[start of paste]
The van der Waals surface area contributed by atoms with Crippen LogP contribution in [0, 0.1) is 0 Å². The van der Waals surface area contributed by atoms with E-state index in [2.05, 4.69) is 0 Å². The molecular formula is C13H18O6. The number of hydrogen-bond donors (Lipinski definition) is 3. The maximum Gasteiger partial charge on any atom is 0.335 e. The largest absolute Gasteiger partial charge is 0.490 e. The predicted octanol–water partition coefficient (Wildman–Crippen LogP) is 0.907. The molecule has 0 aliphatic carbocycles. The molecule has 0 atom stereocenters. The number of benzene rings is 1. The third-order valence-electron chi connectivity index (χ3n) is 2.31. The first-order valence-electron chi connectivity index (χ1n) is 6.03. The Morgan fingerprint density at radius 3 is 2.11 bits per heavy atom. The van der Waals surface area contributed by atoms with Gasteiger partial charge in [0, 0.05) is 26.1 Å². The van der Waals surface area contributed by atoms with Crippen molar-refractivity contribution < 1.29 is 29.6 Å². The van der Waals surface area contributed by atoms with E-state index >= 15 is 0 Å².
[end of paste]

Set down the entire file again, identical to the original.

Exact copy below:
The van der Waals surface area contributed by atoms with Crippen LogP contribution in [0, 0.1) is 0 Å². The van der Waals surface area contributed by atoms with E-state index in [2.05, 4.69) is 0 Å². The molecular formula is C13H18O6. The number of hydrogen-bond donors (Lipinski definition) is 3. The maximum Gasteiger partial charge on any atom is 0.335 e. The largest absolute Gasteiger partial charge is 0.490 e. The predicted octanol–water partition coefficient (Wildman–Crippen LogP) is 0.907. The molecule has 0 aliphatic carbocycles. The molecule has 0 atom stereocenters. The number of benzene rings is 1. The third-order valence-electron chi connectivity index (χ3n) is 2.31. The first-order valence-electron chi connectivity index (χ1n) is 6.03. The Morgan fingerprint density at radius 3 is 2.11 bits per heavy atom. The van der Waals surface area contributed by atoms with Gasteiger partial charge in [0, 0.05) is 26.1 Å². The van der Waals surface area contributed by atoms with Crippen molar-refractivity contribution < 1.29 is 29.6 Å². The van der Waals surface area contributed by atoms with E-state index >= 15 is 0 Å².